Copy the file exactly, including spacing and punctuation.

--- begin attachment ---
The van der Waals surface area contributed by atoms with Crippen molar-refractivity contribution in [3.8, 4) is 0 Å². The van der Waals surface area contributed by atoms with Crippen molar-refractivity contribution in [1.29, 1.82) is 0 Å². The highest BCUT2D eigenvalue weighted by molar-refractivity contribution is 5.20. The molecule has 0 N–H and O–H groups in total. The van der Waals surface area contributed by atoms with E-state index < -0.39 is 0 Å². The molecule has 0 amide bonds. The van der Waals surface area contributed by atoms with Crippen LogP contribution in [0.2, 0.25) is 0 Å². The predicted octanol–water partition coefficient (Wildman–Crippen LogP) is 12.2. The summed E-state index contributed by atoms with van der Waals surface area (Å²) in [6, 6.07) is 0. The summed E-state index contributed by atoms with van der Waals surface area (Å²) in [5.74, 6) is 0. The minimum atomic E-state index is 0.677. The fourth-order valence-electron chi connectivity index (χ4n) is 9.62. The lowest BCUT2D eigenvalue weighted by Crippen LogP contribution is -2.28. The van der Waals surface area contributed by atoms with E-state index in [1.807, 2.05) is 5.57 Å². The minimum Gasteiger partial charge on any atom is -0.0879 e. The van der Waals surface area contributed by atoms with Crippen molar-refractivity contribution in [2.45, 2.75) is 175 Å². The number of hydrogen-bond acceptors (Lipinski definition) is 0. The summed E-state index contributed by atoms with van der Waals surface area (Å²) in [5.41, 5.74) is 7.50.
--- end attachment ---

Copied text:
The van der Waals surface area contributed by atoms with Crippen molar-refractivity contribution in [3.8, 4) is 0 Å². The van der Waals surface area contributed by atoms with Crippen molar-refractivity contribution in [1.29, 1.82) is 0 Å². The highest BCUT2D eigenvalue weighted by molar-refractivity contribution is 5.20. The molecule has 0 N–H and O–H groups in total. The van der Waals surface area contributed by atoms with E-state index < -0.39 is 0 Å². The molecule has 0 amide bonds. The van der Waals surface area contributed by atoms with Crippen LogP contribution in [0.2, 0.25) is 0 Å². The predicted octanol–water partition coefficient (Wildman–Crippen LogP) is 12.2. The summed E-state index contributed by atoms with van der Waals surface area (Å²) in [6, 6.07) is 0. The summed E-state index contributed by atoms with van der Waals surface area (Å²) in [5.74, 6) is 0. The minimum atomic E-state index is 0.677. The fourth-order valence-electron chi connectivity index (χ4n) is 9.62. The lowest BCUT2D eigenvalue weighted by Crippen LogP contribution is -2.28. The van der Waals surface area contributed by atoms with E-state index in [1.807, 2.05) is 5.57 Å². The minimum Gasteiger partial charge on any atom is -0.0879 e. The van der Waals surface area contributed by atoms with Crippen molar-refractivity contribution in [2.45, 2.75) is 175 Å². The number of hydrogen-bond acceptors (Lipinski definition) is 0. The summed E-state index contributed by atoms with van der Waals surface area (Å²) in [5.41, 5.74) is 7.50.